The link between 5-HT and decision making has only recently started to be investigated. Tryptophan depletion impairs financial decision making by the reduced discrimination of the gains or losses associated with options (Rogers et al., 2003; Blair et al., 2008). A new study used a social bargaining game (i.e. Ultimatum Game) to show that the reduced 5-HT availability in the brain increases the rejection of unfair financial offers (i.e. proposers keep 80% of a gain and offer 20% with the responder) (Crockett et al., 2008). Therefore, 5-HT availability in the brain seems important for the regulation of reactions to unfairness in this social–economic game (Emanuele et al., 2008).

In recent years, one of the most prolific approaches in this line has focused on the associations between genetic polymorphisms in 5-HT-related genes and various social–emotional and cognitive phenotypes. For instance, many studies have investigated 5-HT transporter (5-HTT) that controls the reuptake of 5-HT from the synaptic cleft. In humans, a single gene (i.e. SLC6A4) encodes 5-HTT, and has at least two polymorphic regions. The polymorphism in the regulatory region of SLC6A4—i.e. 5-HTT-linked polymorphic region (5-HTTLPR)—modulates the transcriptional activity of 5-HTT, in such a way that the short (s) version is associated with reduced expression and function of 5-HTT compared to the long (l) version. A growing literature has linked 5-HTTLPR with dispositional anxiety, reduced prefrontal control over amygdala activation to fearful faces and response to SSRIs (Hariri et al., 2006; Canli and Lesch, 2007). A longitudinal study has also associated 5-HTTLPR with coping strategies in stress (Wilhelm et al., 2007). Recent studies have started to unravel the effects of 5-HTTLPR on fear-potentiated startle (Lonsdorf et al., 2009), as well as decision making in healthy volunteers and patients with personality disorders (Maurex et al., 2009; Kuhnen and Chiao, 2009). A twin study reported significant heritability of several aspects of social behavior and called for genetic association studies (Jackson, 2009; Fowler et al., 2009). Indeed, 5-HTTLPR influences impulsivity and a polymorphism in 5-HT2A receptor is also associated with the degree of popularity in sociometric ranking tasks (Burt, 2008; Paaver et al., 2008). This is clearly a rapidly developing line of work to which we aim to contribute in this paper by investigating for the first time the influence of 5-HTTLPR on social learning of fear and economic decision making under uncertainty and risk.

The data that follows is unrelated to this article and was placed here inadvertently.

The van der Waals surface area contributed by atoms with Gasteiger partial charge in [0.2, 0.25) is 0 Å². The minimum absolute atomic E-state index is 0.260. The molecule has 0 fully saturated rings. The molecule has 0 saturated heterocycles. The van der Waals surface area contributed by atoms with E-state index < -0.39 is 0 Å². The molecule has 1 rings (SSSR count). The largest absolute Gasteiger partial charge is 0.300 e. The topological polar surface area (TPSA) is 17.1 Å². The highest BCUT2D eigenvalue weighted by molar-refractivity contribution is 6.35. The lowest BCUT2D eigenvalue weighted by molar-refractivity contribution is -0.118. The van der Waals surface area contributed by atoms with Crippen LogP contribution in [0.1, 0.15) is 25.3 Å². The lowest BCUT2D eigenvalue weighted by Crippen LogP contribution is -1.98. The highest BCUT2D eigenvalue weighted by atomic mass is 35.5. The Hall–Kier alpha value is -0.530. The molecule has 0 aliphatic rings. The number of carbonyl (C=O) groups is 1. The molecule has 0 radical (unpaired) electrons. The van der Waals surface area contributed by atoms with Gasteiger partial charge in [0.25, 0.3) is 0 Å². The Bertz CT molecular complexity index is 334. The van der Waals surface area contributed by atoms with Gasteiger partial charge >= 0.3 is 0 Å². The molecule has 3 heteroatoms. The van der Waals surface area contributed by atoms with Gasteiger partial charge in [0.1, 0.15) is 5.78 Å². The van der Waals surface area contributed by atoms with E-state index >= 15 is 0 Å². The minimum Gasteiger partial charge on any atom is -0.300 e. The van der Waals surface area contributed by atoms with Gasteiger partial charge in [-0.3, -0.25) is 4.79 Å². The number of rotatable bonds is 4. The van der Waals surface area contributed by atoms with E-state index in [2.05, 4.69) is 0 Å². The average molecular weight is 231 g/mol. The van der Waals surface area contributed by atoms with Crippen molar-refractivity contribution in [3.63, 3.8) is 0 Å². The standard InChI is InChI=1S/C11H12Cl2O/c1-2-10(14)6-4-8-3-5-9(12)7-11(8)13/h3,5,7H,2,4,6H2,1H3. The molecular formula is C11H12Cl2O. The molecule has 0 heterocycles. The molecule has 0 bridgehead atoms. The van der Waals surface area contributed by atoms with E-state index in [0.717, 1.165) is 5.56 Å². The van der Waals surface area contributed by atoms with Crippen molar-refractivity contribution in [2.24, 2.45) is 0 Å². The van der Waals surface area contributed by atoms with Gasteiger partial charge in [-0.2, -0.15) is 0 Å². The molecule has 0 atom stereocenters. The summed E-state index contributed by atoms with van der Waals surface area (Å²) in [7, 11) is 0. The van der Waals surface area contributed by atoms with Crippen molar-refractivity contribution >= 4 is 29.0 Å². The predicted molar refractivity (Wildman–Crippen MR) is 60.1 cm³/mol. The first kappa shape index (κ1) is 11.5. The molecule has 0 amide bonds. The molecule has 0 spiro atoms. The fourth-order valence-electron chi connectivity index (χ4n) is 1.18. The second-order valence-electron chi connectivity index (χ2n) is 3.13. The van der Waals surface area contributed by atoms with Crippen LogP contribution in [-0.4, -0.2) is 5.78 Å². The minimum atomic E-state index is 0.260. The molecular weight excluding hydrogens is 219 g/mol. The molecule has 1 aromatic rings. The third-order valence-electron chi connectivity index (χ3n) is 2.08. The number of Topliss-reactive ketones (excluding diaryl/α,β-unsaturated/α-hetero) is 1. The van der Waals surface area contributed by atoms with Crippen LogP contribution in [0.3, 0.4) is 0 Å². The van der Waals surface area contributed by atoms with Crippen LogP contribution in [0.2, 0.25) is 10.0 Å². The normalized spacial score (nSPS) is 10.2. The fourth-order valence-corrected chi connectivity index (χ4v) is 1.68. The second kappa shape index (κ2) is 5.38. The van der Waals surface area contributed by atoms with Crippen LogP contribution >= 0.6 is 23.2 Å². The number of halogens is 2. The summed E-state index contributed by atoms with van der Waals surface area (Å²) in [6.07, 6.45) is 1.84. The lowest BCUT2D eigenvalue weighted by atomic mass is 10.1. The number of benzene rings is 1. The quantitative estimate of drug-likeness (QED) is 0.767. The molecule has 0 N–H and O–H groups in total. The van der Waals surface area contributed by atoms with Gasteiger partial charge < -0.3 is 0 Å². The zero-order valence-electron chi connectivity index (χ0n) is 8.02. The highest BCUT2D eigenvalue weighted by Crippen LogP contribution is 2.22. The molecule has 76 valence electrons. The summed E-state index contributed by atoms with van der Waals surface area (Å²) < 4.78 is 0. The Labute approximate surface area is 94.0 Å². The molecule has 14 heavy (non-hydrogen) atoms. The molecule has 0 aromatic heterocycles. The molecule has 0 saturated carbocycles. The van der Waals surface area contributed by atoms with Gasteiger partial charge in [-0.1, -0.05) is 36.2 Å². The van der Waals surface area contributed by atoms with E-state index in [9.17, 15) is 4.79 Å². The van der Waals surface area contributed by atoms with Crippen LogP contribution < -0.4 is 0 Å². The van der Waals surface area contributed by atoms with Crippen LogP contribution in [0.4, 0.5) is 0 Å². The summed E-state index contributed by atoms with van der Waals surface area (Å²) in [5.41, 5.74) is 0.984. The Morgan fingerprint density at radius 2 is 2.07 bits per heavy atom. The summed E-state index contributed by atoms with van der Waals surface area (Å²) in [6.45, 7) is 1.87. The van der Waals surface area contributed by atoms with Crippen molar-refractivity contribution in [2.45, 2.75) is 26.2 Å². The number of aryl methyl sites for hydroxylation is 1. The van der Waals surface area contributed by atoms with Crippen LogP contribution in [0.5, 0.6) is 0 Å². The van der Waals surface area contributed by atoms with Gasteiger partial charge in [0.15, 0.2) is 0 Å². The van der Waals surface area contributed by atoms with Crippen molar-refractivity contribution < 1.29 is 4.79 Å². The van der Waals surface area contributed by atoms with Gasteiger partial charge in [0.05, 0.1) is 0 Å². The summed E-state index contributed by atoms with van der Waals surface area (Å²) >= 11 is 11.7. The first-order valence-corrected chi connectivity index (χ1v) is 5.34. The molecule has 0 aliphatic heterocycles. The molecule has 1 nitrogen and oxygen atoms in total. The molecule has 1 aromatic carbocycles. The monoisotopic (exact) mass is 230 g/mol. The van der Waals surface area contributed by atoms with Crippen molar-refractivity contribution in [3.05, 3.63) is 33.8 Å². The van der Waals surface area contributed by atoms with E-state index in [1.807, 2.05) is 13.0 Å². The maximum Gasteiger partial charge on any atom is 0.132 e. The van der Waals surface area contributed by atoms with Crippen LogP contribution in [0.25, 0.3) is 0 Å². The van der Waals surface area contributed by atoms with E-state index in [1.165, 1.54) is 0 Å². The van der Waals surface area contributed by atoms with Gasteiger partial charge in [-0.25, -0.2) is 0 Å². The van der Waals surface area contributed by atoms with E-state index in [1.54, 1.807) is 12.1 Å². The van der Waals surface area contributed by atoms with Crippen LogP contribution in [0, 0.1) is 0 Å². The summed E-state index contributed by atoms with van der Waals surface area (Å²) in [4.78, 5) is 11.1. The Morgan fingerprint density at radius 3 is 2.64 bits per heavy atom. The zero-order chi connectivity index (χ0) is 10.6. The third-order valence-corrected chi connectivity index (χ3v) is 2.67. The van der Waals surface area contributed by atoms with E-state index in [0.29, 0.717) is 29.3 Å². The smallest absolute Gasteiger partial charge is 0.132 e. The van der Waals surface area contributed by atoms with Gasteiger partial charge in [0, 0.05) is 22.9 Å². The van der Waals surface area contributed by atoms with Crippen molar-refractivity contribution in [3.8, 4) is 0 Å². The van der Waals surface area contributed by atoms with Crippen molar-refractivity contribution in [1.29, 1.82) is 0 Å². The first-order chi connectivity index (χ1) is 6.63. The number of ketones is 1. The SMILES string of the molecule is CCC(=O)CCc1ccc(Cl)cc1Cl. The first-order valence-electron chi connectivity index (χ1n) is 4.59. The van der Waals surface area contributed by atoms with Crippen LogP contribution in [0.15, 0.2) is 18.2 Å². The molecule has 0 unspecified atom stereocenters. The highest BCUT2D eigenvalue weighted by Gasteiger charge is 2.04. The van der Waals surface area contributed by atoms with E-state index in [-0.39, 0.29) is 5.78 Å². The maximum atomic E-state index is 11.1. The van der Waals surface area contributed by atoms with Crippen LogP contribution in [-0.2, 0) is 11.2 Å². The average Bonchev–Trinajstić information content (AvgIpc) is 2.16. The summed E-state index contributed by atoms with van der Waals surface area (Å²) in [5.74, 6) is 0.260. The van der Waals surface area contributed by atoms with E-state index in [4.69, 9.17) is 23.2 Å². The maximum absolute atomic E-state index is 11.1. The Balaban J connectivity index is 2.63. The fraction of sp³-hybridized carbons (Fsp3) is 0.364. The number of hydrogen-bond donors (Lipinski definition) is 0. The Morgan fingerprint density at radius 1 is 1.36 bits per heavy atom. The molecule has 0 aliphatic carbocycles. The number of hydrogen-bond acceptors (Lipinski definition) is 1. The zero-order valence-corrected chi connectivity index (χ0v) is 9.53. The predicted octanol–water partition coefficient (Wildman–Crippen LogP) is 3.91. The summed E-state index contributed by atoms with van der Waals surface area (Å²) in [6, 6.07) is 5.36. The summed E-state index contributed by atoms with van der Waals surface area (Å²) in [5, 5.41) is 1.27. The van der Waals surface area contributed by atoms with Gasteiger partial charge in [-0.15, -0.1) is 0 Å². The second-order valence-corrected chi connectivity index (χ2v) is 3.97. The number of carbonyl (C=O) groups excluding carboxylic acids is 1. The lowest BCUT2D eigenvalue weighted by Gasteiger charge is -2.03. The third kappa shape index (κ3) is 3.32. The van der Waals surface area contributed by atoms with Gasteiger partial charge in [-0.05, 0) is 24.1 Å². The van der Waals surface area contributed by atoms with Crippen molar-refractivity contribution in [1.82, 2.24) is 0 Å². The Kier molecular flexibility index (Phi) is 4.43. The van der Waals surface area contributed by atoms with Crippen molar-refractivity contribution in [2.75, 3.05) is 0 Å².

Therefore, this study tested the effects of 5-HTTLPR alleles on observational FC, risk taking assessed by self-report and behavioral measures and susceptibility to framing in economic decision making. In addition, the effects of this genotype on the various dimensions of anxiety and the autonomic control of the heart were also investigated. Our hypotheses were that in comparison to l-homozygotes, s-carriers would show enhanced observational FC, general risk aversiveness and increased susceptibility to framing (i.e. reduced rationality) in decision making. We also expected increased trait anxiety (TA), as well as reduced heart rate (HR) variability (HRV) and vagal tone in s-carriers compared to l-homozygotes.



Healthy volunteers (N = 36) were recruited from the Babeş-Bolyai University campus. After completing a questionnaire on their health and sociodemographic status, four were excluded because of chronic medical conditions or current medication. The remaining 32 participants (23 women, mean age ± s.d.: 26.75 ± 6.69 years) had no history of neuropsychiatric or chronic somatic conditions, they were medication free and were instructed to refrain from caffeine, alcohol, smoking and intense effort at least four hours before the experiments. The questionnaires, cognitive tasks and electrophysiological recordings (i.e. HRV) took place in different sessions. The participants signed an informed consent before they enrolled in the study, and all the experimental procedures complied with the Declaration of Helsinki regarding the use of human participants to biomedical research.



DNA was extracted from leukocytes (EDTA-anticoagulated blood) using Genomic DNA Extraction Kit (Promega) and kept at –20°C. The promoter region (5-HTTLPR) polymorphism was typed using the primers with reported sequences (Gelernter et al., 1997; Melke et al., 2001; Bozina et al., 2006;): forward: 5'-ATG-CCA-GCA-CCT-AAC-CCC-TAA-TGT-3'; reverse: 5'-GGA-CCG-CAA-GGT-GGG-CGG-GA-3'. These primers were used to generate 5-HTTLPR allele-specific fragments—419 base pair (bp) and 375 bp—by polymerase chain reaction (PCR). Alleles of this polymorphism were designated according to their relative size, depending on the insertion or deletion of 44 bp: long l (16 repeats) and short s (14 repeats), respectively.